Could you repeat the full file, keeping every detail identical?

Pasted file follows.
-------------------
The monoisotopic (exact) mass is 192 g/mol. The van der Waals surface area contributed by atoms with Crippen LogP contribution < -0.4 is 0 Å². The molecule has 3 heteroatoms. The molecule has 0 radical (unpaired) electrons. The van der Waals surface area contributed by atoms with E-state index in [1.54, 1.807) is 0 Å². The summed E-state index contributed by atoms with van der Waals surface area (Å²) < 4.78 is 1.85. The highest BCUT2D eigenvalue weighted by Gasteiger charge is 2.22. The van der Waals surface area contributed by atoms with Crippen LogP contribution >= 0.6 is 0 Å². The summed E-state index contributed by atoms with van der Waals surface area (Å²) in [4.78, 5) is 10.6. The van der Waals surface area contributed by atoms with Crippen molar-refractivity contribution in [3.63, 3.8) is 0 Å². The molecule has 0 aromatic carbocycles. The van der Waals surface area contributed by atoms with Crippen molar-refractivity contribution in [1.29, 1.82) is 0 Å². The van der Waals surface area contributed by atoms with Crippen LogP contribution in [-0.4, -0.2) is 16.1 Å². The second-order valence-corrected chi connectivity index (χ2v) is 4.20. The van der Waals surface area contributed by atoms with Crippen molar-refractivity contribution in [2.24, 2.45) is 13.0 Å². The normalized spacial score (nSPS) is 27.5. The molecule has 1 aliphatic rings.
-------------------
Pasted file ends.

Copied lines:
The monoisotopic (exact) mass is 192 g/mol. The van der Waals surface area contributed by atoms with Crippen LogP contribution < -0.4 is 0 Å². The molecule has 3 heteroatoms. The molecule has 0 radical (unpaired) electrons. The van der Waals surface area contributed by atoms with E-state index in [1.54, 1.807) is 0 Å². The summed E-state index contributed by atoms with van der Waals surface area (Å²) < 4.78 is 1.85. The highest BCUT2D eigenvalue weighted by Gasteiger charge is 2.22. The van der Waals surface area contributed by atoms with Crippen LogP contribution >= 0.6 is 0 Å². The summed E-state index contributed by atoms with van der Waals surface area (Å²) in [4.78, 5) is 10.6. The van der Waals surface area contributed by atoms with Crippen molar-refractivity contribution in [3.63, 3.8) is 0 Å². The molecule has 0 aromatic carbocycles. The van der Waals surface area contributed by atoms with Crippen molar-refractivity contribution in [1.29, 1.82) is 0 Å². The van der Waals surface area contributed by atoms with Crippen LogP contribution in [-0.4, -0.2) is 16.1 Å². The second-order valence-corrected chi connectivity index (χ2v) is 4.20. The van der Waals surface area contributed by atoms with Crippen molar-refractivity contribution in [2.24, 2.45) is 13.0 Å². The normalized spacial score (nSPS) is 27.5. The molecule has 1 aliphatic rings.